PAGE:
At the Museum of European Cultures, a 350-year-old weaving tells the story of the Reformation.
In 1667, 150 years after the publication of Luther’s 95 Theses, a 23-year-old woman in the northern German town of Dithmarschen wove a 3.5m long tapestry depicting the life and resurrection of Jesus Christ. Now, 350 years later, that work is on view at the underrated Museum of European Cultures in Dahlem as the centrepiece of Anna Weaves Reformation: A Tapestry and its Histories. The exhibition, which explores weaver Anna Bump’s everyday life as well as the circumstances and ideologies surrounding the tapestry’s creation, is one of several in Berlin that mark the Reformation’s 500th anniversary. The biggest one is the sprawling overview The Luther Effect. Protestantism – 500 Years in the World at Martin-Gropius-Bau, organised by the German Historical Museum. For a completely different take, head to the St.-Matthäus-Kirche near Kulturforum for “Scapegoating Pictures”, a series of vast mural-sized collages from Londoners Gilbert & George. It’s part of Luther and the avant-garde, an exhibition featuring 70 international artists that’s also installed over two locations in Wittenberg and Kassel.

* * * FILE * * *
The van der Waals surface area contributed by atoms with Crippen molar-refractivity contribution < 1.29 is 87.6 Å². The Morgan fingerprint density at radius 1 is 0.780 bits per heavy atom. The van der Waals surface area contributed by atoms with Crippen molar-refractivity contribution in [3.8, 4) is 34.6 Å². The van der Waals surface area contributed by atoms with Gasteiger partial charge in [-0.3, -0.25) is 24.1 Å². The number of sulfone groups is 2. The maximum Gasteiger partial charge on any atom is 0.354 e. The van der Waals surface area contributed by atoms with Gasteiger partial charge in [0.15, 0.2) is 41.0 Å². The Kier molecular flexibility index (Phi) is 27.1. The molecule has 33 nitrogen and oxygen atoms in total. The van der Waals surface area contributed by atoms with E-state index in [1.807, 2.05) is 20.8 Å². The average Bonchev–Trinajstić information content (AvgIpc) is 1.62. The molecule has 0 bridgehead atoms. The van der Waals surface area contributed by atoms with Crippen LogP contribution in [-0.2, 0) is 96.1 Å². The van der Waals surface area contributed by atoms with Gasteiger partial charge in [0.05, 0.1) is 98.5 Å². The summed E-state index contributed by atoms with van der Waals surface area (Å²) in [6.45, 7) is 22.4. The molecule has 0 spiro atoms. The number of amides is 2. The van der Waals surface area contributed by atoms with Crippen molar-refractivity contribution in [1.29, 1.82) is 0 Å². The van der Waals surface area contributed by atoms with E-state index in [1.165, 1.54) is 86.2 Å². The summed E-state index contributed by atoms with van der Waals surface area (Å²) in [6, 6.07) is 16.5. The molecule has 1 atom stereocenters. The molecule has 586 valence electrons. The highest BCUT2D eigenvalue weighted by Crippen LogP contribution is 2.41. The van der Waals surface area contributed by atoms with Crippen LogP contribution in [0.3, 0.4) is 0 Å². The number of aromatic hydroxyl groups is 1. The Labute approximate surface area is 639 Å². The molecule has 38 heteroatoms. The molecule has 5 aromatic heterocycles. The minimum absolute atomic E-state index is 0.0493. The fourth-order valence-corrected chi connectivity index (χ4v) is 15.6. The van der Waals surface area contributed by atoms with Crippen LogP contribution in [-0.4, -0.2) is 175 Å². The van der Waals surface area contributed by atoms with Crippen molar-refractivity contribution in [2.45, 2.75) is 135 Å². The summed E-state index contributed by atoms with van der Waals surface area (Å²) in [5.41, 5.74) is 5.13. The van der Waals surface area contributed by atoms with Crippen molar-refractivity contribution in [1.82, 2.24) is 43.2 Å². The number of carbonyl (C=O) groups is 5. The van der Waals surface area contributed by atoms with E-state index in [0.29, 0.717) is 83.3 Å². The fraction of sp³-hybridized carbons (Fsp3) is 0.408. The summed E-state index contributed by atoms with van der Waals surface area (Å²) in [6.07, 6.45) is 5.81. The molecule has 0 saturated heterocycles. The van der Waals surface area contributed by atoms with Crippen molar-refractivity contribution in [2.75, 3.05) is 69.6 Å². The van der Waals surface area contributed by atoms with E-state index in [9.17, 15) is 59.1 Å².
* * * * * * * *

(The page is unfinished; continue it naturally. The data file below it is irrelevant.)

Anna Weaves Reformation. A Tapestry and Its Histories Jul 14-Jan 28, 2018 Museum Europäischer Kulturen, Dahlem